GOP rejecting Obama's border funding request

Republicans in the House and Senate have voted thumbs down on President Obama's request for $3.8 billion to deal with the crisis on our southern border. Most lawmakers think it's too much money and not enough funds earmarked for border security.

Washington Times:

Even Texas Gov. Rick Perry, personally recruited by the president to persuade Republicans to support the measure, threw cold water on the idea. He said the president doesn’t need that much money and instead should send National Guard troops to secure the border.

The apparent defeat caps a whirlwind several days for the White House, which responded to increasing calls for action — and criticism of Mr. Obama for his decision not to visit the border while fundraising in Texas last week — by seeking more spending.

Republican leaders such as Mr. Perry also have put the request into a larger context, noting that Mr. Obama allowed the problem to worsen over the past five years, then responded to public pressure by demanding that Congress pass his supplemental spending plan immediately.

“It is a very large amount of money, and as you analyze it, very little of it is for border security. And I think until he gets realistic about the problem and how you deal with the problem — and it is a border security issue. And we’ve got a track record now of five-plus years of him disregarding what’s going on on the border,” Mr. Perry said on “Fox News Sunday.”

“So here’s his opportunity to truly lead. Don’t blame this on anyone. Be a leader. Lay out a plan. And I will suggest to you, actually, the president doesn’t have to have this big amount of money,” the Texan said.

After meeting with Mr. Perry last week, the president personally pitched the $3.7 billion plan during a hastily arranged press conference in Dallas.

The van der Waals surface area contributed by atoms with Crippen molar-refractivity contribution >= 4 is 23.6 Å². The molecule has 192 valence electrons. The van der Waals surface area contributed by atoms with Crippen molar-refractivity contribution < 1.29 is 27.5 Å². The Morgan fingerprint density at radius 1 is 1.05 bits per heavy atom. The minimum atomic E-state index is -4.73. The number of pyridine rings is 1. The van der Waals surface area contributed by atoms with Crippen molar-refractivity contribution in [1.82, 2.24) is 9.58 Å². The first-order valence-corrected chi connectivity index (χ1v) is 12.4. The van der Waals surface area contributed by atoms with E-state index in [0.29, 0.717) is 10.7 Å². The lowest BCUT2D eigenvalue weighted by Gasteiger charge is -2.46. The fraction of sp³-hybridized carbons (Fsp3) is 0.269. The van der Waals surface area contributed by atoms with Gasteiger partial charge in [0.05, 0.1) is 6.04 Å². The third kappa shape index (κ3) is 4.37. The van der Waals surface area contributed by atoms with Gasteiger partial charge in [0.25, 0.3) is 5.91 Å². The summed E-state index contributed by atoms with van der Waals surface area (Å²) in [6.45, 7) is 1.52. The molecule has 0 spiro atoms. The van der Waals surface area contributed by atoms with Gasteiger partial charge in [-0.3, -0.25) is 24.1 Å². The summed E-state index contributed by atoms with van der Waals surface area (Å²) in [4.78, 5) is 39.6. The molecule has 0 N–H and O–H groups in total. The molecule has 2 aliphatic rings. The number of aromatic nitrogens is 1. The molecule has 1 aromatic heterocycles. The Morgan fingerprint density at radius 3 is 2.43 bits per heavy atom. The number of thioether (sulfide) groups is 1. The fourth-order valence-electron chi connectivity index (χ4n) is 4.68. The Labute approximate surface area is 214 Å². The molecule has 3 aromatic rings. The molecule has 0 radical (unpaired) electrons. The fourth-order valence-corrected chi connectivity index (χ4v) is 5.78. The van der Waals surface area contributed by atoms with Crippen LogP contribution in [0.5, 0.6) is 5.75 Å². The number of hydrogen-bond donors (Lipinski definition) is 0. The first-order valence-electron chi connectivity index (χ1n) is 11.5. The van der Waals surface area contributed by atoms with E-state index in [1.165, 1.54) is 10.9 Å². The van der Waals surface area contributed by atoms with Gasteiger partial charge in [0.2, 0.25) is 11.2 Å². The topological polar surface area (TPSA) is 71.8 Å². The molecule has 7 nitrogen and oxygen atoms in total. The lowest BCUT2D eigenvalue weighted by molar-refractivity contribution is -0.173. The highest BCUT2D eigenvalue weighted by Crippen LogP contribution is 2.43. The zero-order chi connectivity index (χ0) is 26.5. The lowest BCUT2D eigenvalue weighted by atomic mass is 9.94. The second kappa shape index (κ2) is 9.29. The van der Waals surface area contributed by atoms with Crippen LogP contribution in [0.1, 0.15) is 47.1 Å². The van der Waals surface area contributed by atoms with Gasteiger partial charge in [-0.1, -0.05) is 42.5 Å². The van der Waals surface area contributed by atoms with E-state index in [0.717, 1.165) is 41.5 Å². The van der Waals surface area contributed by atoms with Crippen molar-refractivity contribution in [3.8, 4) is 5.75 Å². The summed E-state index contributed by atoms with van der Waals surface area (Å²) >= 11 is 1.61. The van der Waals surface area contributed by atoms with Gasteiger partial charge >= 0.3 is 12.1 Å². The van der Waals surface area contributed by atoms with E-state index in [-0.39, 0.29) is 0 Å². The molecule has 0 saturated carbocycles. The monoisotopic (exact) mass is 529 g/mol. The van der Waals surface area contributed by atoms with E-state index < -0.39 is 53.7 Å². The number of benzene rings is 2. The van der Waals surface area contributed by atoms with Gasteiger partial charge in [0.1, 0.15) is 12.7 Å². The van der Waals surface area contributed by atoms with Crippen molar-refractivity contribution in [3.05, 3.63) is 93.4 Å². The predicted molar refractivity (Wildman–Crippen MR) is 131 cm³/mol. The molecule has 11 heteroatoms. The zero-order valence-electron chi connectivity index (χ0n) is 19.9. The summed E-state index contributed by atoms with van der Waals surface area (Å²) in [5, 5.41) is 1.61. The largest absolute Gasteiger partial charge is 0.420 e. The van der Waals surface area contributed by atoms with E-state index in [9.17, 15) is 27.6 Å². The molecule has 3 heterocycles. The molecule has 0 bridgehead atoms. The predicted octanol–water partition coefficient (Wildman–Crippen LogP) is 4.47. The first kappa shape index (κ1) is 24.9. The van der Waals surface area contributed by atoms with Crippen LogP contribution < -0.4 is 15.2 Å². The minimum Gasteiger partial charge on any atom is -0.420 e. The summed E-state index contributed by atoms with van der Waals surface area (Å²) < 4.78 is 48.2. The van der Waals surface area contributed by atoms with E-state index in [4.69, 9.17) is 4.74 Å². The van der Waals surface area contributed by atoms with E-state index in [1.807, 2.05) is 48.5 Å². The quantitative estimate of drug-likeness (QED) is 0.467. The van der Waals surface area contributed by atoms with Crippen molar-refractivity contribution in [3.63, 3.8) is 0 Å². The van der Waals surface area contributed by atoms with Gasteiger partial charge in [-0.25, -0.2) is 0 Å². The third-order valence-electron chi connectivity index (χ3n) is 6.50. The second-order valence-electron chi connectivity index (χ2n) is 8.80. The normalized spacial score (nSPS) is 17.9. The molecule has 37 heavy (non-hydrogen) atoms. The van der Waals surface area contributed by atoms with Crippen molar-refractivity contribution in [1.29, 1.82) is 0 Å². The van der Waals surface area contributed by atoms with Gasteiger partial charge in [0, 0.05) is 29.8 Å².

The money would be used for detaining and deporting illegal immigrant families, transporting unaccompanied children back to their home countries, greater law enforcement, housing services for children, the hiring of more immigration judges and other purposes.

In his plea, Mr. Obama suggested that the only reason for Republican opposition would be politics.

“Are folks more interested in politics or are they more interested in solving the problem? If they’re interested in solving the problem, then this can be solved. If the preference is for politics, then it won’t be solved,” he said. “This is just a very narrow issue, the supplemental, in terms of dealing with the particular problem we have right now.”

Only the most determined open borders advocate knows that this is a problem with border security. It's a no brainer in that respect and the president isn't fooling anyone by accusing Republicans of "playing politics" when his funding measure fails the most rudimentary test of safeguarding the border.
 
Specifically, why do we need funds to return these kids to their homes when the chances that they will show up for a deportation hearing are slim to none? We are releasing these children all over the country and the thought that anyone will be able to keep track of them is absurd.
 
Funds may be needed to care for these kids until we can change the law and deport them, but as it has been pointed out elsewhere, we could spend a fraction of the $3.8 billion to fly them home now.
 
Republicans should offer their own alternative that would fund border protection and change the law so we can quickly deport these kids as fast as they come in. That would "solve" the problem quicker than spending funds to disperse them throughout the country.